Home » Exhibitions » Review – Otherworlds: Visions of our Solar System at the Natural History Museum from 22nd January until 15th May 2016

Review – Otherworlds: Visions of our Solar System at the Natural History Museum from 22nd January until 15th May 2016

DSCN2363

A meeting of art and science takes place with Otherworlds: Visions of our Solar System, a new photographic exhibition at the Natural History Museum, running from 22nd January until 15th May 2016.

RSCN2373

Michael Benson and Dr Joe Michalski

The Museum has worked with artist, curator and writer, Michael Benson to bring these images to London for the first time. The 77 composite images represent a joining together of art and science. Benson processes data from NASA and ESA missions to assemble the photographs for display and the exhibition highlights the complex interaction from the data sent from satellites or spacecraft to earth and the way that photographs are often built up by specialists to increase the amount of visual information. The award winning Michael Benson takes the whole process one stage further to create stunning images to replicate what we might see if we could travel across the universe. The exhibition also features a soundscape of original music by Brian Eno who is best known for his collaborations with Roxy Music, David Bowie and Talking Heads.

DSCN2360

Highlights include:

A Plutonian haze – When NASA’s New Horizon’s spacecraft flew by Pluto in July 2015, it uncovered a dwarf planet of immense scientific complexity. In a world-first, a colourised image of Pluto will be on public display, revealing the mysteries of our System’s best known dwarf planet.

Enceladus vents water into space – In 2009 NASA’s Cassini mission captured images of Saturn’s sixth largest moon Enceladus spraying water into space from its southern polar region.

A Warming Comet – The oddly twin-lobed Comet 67P/Churyumov-Gerasimenko vents gas and dust, captured by ESA’s Rosetta probe flyby last July. Outflows and jets of cometary material can be seen as the comet heats up.

DSCN2321

Museum researchers have joined with Benson to bring additional science background to the images and the exhibition has developed an audio commentary which includes some insights into the work of leading Museum scientists such as Dr Joe Michalski, who is investigating the geological processes that shaped Mars .

DSCN2310

This visually stunning exhibition illustrates the beauty and diversity of our own and other planets, unmanned spacecraft have provided information and photographs that are leading scientists to question some long-held assumptions and look for new answers. This is an exciting way for art and science to come together and will be of interest to a wide range of people with an interest in space and the universe.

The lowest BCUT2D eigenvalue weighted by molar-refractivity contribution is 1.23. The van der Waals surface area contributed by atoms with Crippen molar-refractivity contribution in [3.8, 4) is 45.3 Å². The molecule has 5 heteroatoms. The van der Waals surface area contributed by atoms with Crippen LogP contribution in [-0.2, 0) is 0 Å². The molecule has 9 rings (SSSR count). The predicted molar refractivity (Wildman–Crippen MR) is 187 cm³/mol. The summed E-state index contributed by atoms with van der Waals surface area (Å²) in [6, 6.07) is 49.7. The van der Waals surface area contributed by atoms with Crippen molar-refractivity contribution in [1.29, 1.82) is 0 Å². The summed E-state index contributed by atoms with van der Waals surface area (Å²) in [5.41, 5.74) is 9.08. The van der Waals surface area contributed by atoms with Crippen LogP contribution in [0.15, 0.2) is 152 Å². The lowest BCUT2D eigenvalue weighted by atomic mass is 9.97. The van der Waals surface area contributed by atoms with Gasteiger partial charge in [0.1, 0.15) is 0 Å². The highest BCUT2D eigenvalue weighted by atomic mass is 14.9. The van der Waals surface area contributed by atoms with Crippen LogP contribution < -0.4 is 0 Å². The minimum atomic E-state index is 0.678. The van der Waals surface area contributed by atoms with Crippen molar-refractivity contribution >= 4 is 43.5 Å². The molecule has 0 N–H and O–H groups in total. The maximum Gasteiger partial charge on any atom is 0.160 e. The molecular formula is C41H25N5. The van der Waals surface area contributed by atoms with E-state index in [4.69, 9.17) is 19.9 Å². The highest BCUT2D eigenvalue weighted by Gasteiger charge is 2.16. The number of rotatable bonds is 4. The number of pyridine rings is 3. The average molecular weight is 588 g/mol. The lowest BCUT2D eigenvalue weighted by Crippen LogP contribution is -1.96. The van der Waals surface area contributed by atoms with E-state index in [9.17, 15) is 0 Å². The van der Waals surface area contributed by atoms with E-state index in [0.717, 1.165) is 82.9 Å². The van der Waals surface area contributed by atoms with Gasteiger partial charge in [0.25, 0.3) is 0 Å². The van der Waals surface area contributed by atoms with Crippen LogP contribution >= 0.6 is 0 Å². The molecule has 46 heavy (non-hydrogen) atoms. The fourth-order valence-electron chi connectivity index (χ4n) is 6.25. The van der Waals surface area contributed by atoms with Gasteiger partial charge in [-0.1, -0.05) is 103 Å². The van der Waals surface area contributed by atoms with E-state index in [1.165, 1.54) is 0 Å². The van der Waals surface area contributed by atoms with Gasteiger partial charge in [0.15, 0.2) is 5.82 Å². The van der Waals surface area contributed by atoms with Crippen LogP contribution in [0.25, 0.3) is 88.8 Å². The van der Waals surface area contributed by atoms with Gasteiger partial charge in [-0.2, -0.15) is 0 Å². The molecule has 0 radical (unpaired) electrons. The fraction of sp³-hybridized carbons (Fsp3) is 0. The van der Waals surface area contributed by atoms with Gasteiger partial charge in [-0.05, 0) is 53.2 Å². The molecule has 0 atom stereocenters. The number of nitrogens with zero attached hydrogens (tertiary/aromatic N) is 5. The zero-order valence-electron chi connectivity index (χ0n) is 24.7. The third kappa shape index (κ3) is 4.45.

DSCN2346

Visitor Information

Dates : 22 January – 15 May 2016

Times: 10.00 – 17.50

Admission: Adult £9.90, child and concession £5.40, family £26.10.

Free for Members, Patrons and children under four.

Visiting London Guide Rating – Highly Recommended

If you would like further information or book tickets, visit the National History Museum website here

London Visitors is the official blog for the Visiting London Guide .com website. The website was developed to bring practical advice and latest up to date news and reviews of events in London.
Since our launch in January 2014 , we have attracted thousands of readers each month, the site is constantly updated.
We have sections on Museums and Art Galleries, Transport, Food and Drink, Places to Stay, Security, Music, Sport, Books and many more.
There are also hundreds of links to interesting articles on our blog.
To find out more visit the website here

Advertisements

Leave a Reply

Fill in your details below or click an icon to log in:

WordPress.com Logo

You are commenting using your WordPress.com account. Log Out / Change )

Twitter picture

You are commenting using your Twitter account. Log Out / Change )

Facebook photo

You are commenting using your Facebook account. Log Out / Change )

Google+ photo

You are commenting using your Google+ account. Log Out / Change )

Connecting to %s

Follow me on Twitter

Archives

Enter your email address to follow this blog and receive notifications of new posts by email.

%d bloggers like this: